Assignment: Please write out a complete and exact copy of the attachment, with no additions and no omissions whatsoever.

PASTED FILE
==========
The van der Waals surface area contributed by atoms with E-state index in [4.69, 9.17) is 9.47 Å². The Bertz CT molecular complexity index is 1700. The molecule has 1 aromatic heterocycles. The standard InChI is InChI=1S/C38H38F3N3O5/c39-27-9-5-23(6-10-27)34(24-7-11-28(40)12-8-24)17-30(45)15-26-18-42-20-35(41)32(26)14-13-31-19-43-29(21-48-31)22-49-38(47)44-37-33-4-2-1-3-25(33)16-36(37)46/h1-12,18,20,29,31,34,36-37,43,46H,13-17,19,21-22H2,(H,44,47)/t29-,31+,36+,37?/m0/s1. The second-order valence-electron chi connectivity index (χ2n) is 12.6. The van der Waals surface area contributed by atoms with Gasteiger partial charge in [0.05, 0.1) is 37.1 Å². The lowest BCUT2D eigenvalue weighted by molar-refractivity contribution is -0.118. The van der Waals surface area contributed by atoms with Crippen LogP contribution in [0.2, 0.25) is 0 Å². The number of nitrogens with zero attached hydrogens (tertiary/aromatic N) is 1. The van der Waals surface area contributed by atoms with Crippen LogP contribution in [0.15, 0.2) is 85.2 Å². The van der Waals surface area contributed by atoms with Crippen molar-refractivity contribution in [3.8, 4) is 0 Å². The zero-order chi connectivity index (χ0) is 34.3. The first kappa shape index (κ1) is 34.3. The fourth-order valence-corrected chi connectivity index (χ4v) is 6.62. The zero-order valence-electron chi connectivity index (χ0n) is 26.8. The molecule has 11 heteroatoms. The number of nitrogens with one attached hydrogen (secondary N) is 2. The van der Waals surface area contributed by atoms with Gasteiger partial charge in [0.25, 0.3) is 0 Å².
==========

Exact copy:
The van der Waals surface area contributed by atoms with E-state index in [4.69, 9.17) is 9.47 Å². The Bertz CT molecular complexity index is 1700. The molecule has 1 aromatic heterocycles. The standard InChI is InChI=1S/C38H38F3N3O5/c39-27-9-5-23(6-10-27)34(24-7-11-28(40)12-8-24)17-30(45)15-26-18-42-20-35(41)32(26)14-13-31-19-43-29(21-48-31)22-49-38(47)44-37-33-4-2-1-3-25(33)16-36(37)46/h1-12,18,20,29,31,34,36-37,43,46H,13-17,19,21-22H2,(H,44,47)/t29-,31+,36+,37?/m0/s1. The second-order valence-electron chi connectivity index (χ2n) is 12.6. The van der Waals surface area contributed by atoms with Gasteiger partial charge in [0.05, 0.1) is 37.1 Å². The lowest BCUT2D eigenvalue weighted by molar-refractivity contribution is -0.118. The van der Waals surface area contributed by atoms with Crippen LogP contribution in [0.2, 0.25) is 0 Å². The number of nitrogens with zero attached hydrogens (tertiary/aromatic N) is 1. The van der Waals surface area contributed by atoms with Crippen LogP contribution in [0.15, 0.2) is 85.2 Å². The van der Waals surface area contributed by atoms with Crippen molar-refractivity contribution in [3.8, 4) is 0 Å². The zero-order chi connectivity index (χ0) is 34.3. The first kappa shape index (κ1) is 34.3. The fourth-order valence-corrected chi connectivity index (χ4v) is 6.62. The zero-order valence-electron chi connectivity index (χ0n) is 26.8. The molecule has 11 heteroatoms. The number of nitrogens with one attached hydrogen (secondary N) is 2. The van der Waals surface area contributed by atoms with Gasteiger partial charge in [0.25, 0.3) is 0 Å².